|Active||1797 - 1908|
South Africa 1900 - 1902
World War I
Second Battle of Gaza
Third Battle of Gaza
Battle of Beersheba
Battle of Epehy
World War II
No battle honours were awarded. It is tradition within artillery units that the Regiment's guns represent its colours and battle honours.
The Glamorgan Yeomanry were formed in 1797, when King George III was on the throne, William Pitt the Younger was the Prime Minister of Great Britain, and across the English Channel, Britain was faced by a French nation that had recently guillotined its King and possessed a revolutionary army numbering half a million men. The Prime Minister proposed that the English Counties form a force of Volunteer Yeoman Cavalry that could be called on by the King to defend the country against invasion or by the Lord Lieutenant to subdue any civil disorder within the country.
On December 13, 1899, the decision to allow volunteer forces serve in the Second Boer War was made. Due to the string of defeats during Black Week in December 1899, the British government realized they were going to need more troops than just the regular army, thus issuing a Royal Warrant on December 24, 1899. This warrant officially created the Imperial Yeomanry.
The Royal Warrant asked standing Yeomanry regiments to provide service companies of approximately 115 men each. In addition to this, many British citizens (usually mid-upper class) volunteered to join the new regiment. Although there were strict requirements, many volunteers were accepted with substandard horsemanship/marksmanship, however they had significant time to train while awaiting transport.
The first contingent of recruits contained 550 officers, 10,371 men with 20 battalions and 4 companies, which arrived in South Africa between February and April 1900. Upon arrival, the regiment was sent throughout the zone of operations.
The Glamorgan Yeomanry provided troops for the 4th Company, 1st Battalion.
World War I
For service during World War One the Glamorgan Yeomanry formed second and third line regiments the regimental tiles were the 1/1st, 2/1st and 3/1st Glamorgan Yeomanry.
1/1st Glamorgan Yeomanry
The 1/1st Glamorgan Yeomanry was mobilised in August 1914 at Bridgend they were a Part of the South Wales Mounted Brigade, of the 1st Mounted Division. In November 1915 they were dismounted and moved overseas for active service in Egypt, attached to the 4th Dismounted Brigade. In 1917 they were re designated as an infantry battalion and converted into the 24th (Pembroke and Glamorgan Yeomanry) Battalion, the Welsh Regiment, 231st Brigade, 74th (Yeomanry) Division. As part of the 74th Yeomanry Division they were involved in the following battles Second Battle of Gaza, Third Battle of Gaza, Battle of Beersheba and the Battle of Epehy.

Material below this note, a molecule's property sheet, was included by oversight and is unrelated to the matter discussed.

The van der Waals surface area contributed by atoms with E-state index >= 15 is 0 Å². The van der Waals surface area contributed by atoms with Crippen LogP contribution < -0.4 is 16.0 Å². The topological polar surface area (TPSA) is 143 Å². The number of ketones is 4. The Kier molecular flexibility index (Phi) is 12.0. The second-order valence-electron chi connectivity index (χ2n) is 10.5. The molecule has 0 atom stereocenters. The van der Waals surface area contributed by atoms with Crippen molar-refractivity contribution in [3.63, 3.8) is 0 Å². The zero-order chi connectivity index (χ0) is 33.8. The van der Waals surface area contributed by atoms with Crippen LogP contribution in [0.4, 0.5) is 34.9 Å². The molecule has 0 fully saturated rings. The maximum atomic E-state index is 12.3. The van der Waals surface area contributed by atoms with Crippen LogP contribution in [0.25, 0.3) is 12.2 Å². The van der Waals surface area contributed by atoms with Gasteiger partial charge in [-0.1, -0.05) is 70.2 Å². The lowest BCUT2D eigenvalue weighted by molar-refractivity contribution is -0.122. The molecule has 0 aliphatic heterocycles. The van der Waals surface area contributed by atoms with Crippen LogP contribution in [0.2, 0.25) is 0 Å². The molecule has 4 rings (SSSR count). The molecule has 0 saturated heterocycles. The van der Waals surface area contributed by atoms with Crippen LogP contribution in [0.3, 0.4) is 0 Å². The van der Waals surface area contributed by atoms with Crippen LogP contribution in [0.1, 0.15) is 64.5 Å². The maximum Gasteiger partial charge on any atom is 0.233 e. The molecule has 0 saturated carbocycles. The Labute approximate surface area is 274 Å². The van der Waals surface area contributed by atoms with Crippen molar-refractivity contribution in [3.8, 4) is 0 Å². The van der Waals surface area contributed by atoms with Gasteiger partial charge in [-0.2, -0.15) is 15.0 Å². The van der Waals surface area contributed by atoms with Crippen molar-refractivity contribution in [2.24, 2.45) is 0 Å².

2/1st Glamorgan Yeomanry
Formed September 1914, and joined 2/1st South Wales Mounted Brigade in January 1915. Brigade redesignated 4th Mounted Brigade in 1st Mounted Division in April 1916. November 1917, converted into a Cyclist unit.
3/1st Glamorgan Yeomanry
Formed in 1915. Remained in United Kingdom until disbanded in early 1917.
Between the Wars
On the reforming of the TA, the 14 senior Yeomanry Regiments remained as horsed cavalry regiments (6 forming the 5th and 6th Cavalry Brigades) the remaining Yeomanry Regiments would be re roled as Artillery. The Glamorgan Yeomanry were one of the regiments that now formed part of the Royal Artillery forming 81 (Welsh) Field Regiment RA(TA) in 1922.
World War II
At the start on World War II, the Glamorgan Yeomanry now known as the 81 (Welsh) Field Regiment RA(TA), which consisted of two batteries. The 323 (Glamorgan) and the 324 (Glamorgan) they would serve in the North western Europe Campaign from June 1944 attached to the 53rd (Welsh) Infantry Division.
There was also a second line regiment formed in 1939, the 132 (Welsh) Field Regiment RA(TA). This new Regiment's formation was the 322 (Glamorgan), 321 (Glamorgan) and the 496 Batteries all equipped with 25 pounder field guns. They were deployed on active service as part of the 38th (Welsh) Infantry Division and the 78th Infantry Division, in North Africa, at Tebourba and Tunisia in Sicily and in Italy taking past in the Monte Cassino battles at the end of the war they were in Austria.
The Glamorgan Yeomanry is perpetuated in the present day Territorial Army, by C (Glamorgan Yeomanry) Troop, 211 (South Wales) Battery Royal Artillery (Volunteers), who are based at Ty Llewellyn Territorial Army Centre.
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